Having spent months in elasticated waistbands and baggy sweaters, the return to denim might feel slightly strange. But it won’t be long before you fall back in love with the versatility and ease of the fabric.
And because it transcends ages, genders, countries and styles, it’s not going anywhere. In fact, for yet another year, it dominated the spring-summer catwalks. Wales Bonner opted for button-down dresses, Balenciaga went baggy with its jeans, while Victoria Beckham added denim to her collection for the first time ever. So, while you may think it’s a fabric of the past, there are in fact a host of new pieces to invest in now.
But before you embark on your pursuit on how to reincorporate it into your wardrobe, it’s worth considering the environmental and social impact of denim. According to Greenpeace, it takes an eye-watering 7,000 litres of water to create just one pair of jeans. Much of this water waste contains harmful chemicals, pesticides and coloured dyes that cause permanent destruction to ecosystems and local communities when put back into the waterways.
While there is a long way to go to make sure denim is less harmful, the good news is, we can make more eco-conscious decisions and invest in the right brands that are doing good. With denim one of the most wanted product categories when it comes to sustainable fashion, the growing interest in more ethical consumerism provides hope. Lyst, the global fashion shopping platform, for example, noted that searches relating to sustainable denim are up 108 per cent year-on-year.
Thankfully, you don’t need to spend hours trying to find your new favourite sustainable denim brand because we’ve done the hard work for you. From the increasingly popular Nudie Jeans to affordable newcomer nu-in, there’s something for every taste.
You may notice that many of these brands aren’t at the same price point as high street alternatives, but this is because the reality is sustainable and ethical fashion does cost more. The items reflect the true cost of the materials used, as well as maintaining the high standards of the factories and caring for the people behind the clothing. While these pieces might set you back a little more than usual, they will stand the test of time and you’ll be able to enjoy them for much longer.
When selecting the labels for this round-up, we tried to choose brands that were more affordable. Beyond this, the most paramount thing was the brand’s sustainable credentials and its efforts to do better – namely opting for recycled materials and transparent supply chains.
You can trust our independent reviews. We may earn commission from some of the retailers, but we never allow this to influence selections, which are formed from real-world testing and expert advice. This revenue helps to fund journalism across The Independent.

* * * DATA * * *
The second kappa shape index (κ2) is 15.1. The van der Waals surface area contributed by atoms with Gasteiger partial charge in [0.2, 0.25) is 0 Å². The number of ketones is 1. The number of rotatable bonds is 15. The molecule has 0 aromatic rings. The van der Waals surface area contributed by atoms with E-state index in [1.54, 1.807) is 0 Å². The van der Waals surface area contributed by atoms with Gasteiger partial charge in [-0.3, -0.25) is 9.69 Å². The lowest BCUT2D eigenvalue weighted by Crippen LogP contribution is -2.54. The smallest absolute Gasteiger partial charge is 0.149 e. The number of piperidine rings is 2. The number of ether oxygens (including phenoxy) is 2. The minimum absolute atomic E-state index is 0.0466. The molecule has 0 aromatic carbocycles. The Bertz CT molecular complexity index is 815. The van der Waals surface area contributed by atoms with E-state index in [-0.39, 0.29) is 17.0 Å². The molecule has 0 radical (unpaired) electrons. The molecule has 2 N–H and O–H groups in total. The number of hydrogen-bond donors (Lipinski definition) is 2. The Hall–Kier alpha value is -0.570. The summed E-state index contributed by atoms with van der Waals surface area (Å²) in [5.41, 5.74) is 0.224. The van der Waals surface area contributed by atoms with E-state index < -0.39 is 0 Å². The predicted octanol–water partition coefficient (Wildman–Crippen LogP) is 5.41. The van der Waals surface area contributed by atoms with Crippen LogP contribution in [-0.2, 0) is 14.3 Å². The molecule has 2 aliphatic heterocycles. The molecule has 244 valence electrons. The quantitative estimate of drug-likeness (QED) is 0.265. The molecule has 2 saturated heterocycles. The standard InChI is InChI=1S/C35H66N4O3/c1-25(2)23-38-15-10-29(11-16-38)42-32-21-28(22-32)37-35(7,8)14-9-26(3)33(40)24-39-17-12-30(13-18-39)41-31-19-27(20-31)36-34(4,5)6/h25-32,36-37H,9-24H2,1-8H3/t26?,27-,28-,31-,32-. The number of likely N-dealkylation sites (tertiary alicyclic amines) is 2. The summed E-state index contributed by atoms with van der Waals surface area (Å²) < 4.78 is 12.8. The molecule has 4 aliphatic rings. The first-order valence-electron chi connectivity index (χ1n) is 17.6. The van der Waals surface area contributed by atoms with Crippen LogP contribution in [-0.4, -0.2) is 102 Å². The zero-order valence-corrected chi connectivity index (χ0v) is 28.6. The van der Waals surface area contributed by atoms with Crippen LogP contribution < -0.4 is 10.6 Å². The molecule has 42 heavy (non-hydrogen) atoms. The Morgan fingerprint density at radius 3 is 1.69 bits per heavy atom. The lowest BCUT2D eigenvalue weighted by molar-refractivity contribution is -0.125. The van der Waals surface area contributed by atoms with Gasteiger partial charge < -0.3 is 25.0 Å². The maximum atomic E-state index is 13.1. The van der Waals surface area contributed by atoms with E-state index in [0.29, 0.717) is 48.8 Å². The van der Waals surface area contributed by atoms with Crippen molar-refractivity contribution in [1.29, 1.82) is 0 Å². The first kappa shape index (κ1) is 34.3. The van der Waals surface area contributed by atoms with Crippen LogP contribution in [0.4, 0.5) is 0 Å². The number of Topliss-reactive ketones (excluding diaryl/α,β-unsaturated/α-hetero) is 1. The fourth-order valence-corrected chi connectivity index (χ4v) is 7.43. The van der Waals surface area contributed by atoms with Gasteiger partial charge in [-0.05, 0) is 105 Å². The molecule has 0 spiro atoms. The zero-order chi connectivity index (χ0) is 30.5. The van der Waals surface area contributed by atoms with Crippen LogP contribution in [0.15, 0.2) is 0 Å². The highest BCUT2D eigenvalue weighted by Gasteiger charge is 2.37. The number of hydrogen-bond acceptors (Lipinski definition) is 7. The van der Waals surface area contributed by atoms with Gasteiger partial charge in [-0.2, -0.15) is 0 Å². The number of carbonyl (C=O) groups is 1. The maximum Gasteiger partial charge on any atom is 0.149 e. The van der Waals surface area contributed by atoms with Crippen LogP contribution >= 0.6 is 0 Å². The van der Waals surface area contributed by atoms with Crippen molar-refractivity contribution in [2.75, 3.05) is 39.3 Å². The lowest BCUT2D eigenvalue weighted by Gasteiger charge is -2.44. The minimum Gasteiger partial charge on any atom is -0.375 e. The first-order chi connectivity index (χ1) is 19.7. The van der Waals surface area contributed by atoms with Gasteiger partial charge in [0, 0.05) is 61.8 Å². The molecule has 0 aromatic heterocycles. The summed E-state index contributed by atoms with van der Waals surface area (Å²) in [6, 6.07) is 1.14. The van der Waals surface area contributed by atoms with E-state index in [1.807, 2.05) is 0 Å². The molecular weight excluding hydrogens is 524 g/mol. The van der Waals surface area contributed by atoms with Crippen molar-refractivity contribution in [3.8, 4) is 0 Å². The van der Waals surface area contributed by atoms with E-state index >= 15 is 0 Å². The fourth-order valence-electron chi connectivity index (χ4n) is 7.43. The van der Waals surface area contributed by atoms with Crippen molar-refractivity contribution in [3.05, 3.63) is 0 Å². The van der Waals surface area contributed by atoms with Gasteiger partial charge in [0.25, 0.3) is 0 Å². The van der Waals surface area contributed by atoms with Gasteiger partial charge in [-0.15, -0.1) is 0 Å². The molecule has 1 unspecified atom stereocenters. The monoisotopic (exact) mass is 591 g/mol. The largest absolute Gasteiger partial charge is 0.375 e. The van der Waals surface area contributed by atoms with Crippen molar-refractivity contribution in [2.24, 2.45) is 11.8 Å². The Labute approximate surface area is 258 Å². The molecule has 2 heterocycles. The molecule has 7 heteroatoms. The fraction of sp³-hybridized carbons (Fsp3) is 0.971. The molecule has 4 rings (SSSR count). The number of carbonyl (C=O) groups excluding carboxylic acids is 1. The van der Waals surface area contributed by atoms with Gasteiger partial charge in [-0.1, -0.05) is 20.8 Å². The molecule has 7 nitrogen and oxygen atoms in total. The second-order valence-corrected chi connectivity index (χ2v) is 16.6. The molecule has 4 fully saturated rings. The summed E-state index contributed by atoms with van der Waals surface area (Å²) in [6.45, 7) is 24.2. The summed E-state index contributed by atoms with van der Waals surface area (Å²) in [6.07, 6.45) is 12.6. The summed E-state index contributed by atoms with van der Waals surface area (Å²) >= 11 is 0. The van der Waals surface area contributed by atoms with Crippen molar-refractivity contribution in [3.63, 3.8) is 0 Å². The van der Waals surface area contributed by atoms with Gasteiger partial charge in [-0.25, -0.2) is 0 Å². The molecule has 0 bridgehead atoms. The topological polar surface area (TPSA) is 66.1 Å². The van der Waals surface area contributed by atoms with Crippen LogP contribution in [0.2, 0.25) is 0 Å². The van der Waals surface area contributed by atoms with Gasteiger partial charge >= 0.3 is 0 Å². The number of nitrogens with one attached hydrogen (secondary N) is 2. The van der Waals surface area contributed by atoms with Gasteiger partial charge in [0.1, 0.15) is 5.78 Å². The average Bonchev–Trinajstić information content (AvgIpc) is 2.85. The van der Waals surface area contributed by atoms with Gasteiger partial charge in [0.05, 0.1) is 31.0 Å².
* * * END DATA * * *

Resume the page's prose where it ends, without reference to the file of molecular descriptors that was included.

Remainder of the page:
Nudie Jeans Hanna skirt black trace denim
According to Lyst, Nudie Jeans saw a growth in demand last year and we can totally see why it’s increasing in popularity. Using a high proportion of eco-friendly materials in its products, including GOTS-certified cotton (which limits the amount of chemicals, water and wastewater from its denim products), it also reuses most offcuts to minimise waste. As a member of the Fair Wear Foundation (a non-profit that works to improve the conditions of working in garment factories), it traces its supply chain and pays living wage as standard.
IndyBest pick: Nudie Jeans Hanna skirt black trace denim: £89, Nudiejeans.com
A denim skirt is an item that transcends trends, which is why we particularly loved this one from Nudie Jeans. With a regular fit and washed black colour, it really is a wardrobe staple and it didn’t come up too short (like mini denim skirts often can). We liked that there was a full transparency report on how the skirt is produced from where the raw materials were sourced to the manufacturer and transportation. It’s a big tick from us.
Buy now £89.00, Nudiejeans.com
Nu-in 100% recycled raw hem high rise straight leg jeans
If you’re yet to be acquainted with sustainable-focused fashion brand nu-in, now’s the time. A relative newcomer to the scene, founded in 2019, this is one of our favourite sustainable brands and has featured in our round-up of women’s loungewear, sustainable knitwear and women’s white T-shirts. While nu-in’s entire denim collection is noteworthy – and we’ve got our eye on the brand’s high rise raw hem denim skirt (£36, nu-in.com) – you simply can’t go wrong with a pair of straight-leg jeans. This particular pair are made from 100 per cent recycled cotton, and frankly, you wouldn’t know. The perfect fit, they have the weightiness you’d expect from a high-end brand, and thanks to the cut, they fit tight around the waist and bum before loosening up at the top of the thigh. Add them to your denim collection now – you won’t regret it.